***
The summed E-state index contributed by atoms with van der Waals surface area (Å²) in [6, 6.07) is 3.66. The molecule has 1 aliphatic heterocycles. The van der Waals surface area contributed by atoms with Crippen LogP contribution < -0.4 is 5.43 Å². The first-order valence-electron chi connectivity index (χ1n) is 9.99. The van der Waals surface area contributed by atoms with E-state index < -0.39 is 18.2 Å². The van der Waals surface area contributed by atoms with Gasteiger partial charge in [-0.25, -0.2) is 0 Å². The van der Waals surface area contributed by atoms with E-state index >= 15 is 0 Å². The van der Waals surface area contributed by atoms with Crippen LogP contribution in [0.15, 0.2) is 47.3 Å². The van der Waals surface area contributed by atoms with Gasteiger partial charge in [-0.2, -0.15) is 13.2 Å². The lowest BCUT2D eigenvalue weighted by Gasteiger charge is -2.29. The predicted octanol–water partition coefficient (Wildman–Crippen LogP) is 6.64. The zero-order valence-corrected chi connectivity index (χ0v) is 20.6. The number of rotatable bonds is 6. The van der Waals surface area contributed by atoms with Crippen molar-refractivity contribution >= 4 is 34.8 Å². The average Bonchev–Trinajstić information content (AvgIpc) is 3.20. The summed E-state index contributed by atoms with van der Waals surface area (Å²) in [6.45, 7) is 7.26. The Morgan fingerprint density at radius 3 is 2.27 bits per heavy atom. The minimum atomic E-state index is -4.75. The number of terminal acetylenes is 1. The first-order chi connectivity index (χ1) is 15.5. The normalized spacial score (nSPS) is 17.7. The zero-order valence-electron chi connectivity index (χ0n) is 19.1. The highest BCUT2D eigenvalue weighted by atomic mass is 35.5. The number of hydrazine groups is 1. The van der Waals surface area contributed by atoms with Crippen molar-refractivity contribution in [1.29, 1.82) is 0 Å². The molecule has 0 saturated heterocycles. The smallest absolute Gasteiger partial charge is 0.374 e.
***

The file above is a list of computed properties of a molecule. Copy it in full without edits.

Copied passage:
The summed E-state index contributed by atoms with van der Waals surface area (Å²) in [6, 6.07) is 3.66. The molecule has 1 aliphatic heterocycles. The van der Waals surface area contributed by atoms with Crippen LogP contribution < -0.4 is 5.43 Å². The first-order valence-electron chi connectivity index (χ1n) is 9.99. The van der Waals surface area contributed by atoms with E-state index < -0.39 is 18.2 Å². The van der Waals surface area contributed by atoms with Gasteiger partial charge in [-0.25, -0.2) is 0 Å². The van der Waals surface area contributed by atoms with E-state index >= 15 is 0 Å². The van der Waals surface area contributed by atoms with Crippen LogP contribution in [0.15, 0.2) is 47.3 Å². The van der Waals surface area contributed by atoms with Gasteiger partial charge in [-0.2, -0.15) is 13.2 Å². The lowest BCUT2D eigenvalue weighted by Gasteiger charge is -2.29. The predicted octanol–water partition coefficient (Wildman–Crippen LogP) is 6.64. The zero-order valence-corrected chi connectivity index (χ0v) is 20.6. The number of rotatable bonds is 6. The van der Waals surface area contributed by atoms with Crippen molar-refractivity contribution >= 4 is 34.8 Å². The average Bonchev–Trinajstić information content (AvgIpc) is 3.20. The summed E-state index contributed by atoms with van der Waals surface area (Å²) in [6.45, 7) is 7.26. The Morgan fingerprint density at radius 3 is 2.27 bits per heavy atom. The minimum atomic E-state index is -4.75. The number of terminal acetylenes is 1. The first-order chi connectivity index (χ1) is 15.5. The normalized spacial score (nSPS) is 17.7. The zero-order valence-electron chi connectivity index (χ0n) is 19.1. The highest BCUT2D eigenvalue weighted by atomic mass is 35.5. The number of hydrazine groups is 1. The van der Waals surface area contributed by atoms with Crippen molar-refractivity contribution in [1.29, 1.82) is 0 Å². The molecule has 0 saturated heterocycles. The smallest absolute Gasteiger partial charge is 0.374 e.